Each lender is required to give you a loan estimate. This three-page standardized document will show you the loan’s interest rate and closing costs, along with other key details such as how much the loan will cost you in the first five years.

How do you get preapproved for a mortgage?

Borrowers can get preapproved for a mortgage by meeting the lender’s minimum qualifications for the type of home loan you’re interested in. Different mortgages have different requirements. For example, a conventional mortgage usually has higher credit score and down payment requirements than government loans, such as Federal Housing Administration (FHA) and Veterans Affairs (VA) mortgages.

The most important task for a prospective homeowner seeking a preapproval letter is to gather all the financial paperwork needed to give the lender a solid picture of your income, debts and credit history. This information helps underwriters estimate how much of a loan you can afford and the costs of the loan.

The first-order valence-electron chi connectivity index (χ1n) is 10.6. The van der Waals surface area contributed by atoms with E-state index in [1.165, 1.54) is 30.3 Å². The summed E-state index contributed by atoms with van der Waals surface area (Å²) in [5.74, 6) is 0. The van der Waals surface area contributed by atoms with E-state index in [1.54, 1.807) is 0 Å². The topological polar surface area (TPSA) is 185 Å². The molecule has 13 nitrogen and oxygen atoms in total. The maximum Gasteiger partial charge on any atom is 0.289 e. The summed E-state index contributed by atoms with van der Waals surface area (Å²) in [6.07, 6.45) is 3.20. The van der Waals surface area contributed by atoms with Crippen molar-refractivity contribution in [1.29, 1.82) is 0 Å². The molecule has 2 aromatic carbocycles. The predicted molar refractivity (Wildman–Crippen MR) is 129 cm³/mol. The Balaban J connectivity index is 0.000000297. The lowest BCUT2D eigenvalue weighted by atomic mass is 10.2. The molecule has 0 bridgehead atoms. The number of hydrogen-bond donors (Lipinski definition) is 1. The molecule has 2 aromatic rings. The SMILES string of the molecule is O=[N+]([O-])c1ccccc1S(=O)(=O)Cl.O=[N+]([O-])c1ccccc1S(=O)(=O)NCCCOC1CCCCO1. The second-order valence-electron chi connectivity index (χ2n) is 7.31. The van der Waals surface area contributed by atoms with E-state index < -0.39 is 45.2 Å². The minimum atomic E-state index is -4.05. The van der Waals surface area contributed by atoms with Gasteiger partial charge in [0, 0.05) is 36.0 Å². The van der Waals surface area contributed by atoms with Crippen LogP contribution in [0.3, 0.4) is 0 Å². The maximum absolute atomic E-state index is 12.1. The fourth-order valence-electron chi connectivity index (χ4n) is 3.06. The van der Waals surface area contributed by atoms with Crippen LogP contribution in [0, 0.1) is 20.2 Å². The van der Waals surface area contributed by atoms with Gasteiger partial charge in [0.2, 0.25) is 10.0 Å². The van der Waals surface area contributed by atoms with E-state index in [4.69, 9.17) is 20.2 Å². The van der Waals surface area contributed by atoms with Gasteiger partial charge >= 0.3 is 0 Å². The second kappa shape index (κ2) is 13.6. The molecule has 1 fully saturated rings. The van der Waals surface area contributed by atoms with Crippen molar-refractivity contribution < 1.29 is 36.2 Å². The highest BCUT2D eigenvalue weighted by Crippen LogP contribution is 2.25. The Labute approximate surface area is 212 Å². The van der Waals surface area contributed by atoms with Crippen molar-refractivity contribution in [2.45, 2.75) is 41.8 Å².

The preapproval process will cover:

  • Stable income. You’ll be expected to provide recent pay stubs, often the last two pay periods, that indicate how much you make and prove employment.
  • Total assets. Your bank statements and investment accounts will provide a larger picture of how much money you might have available to cover your mortgage.
  • Credit. A lender will run a hard credit check to look at your current score and the last several years of your credit history. Keep in mind that mortgage lenders look at a score from all three credit bureaus, which could be different than the FICO score you see on free score checking websites.
  • Total debts. You will need to list the debts you have which helps the lender understand your DTI ratio, which is vital to determining how much of a mortgage loan you can afford.

What are points on a mortgage rate?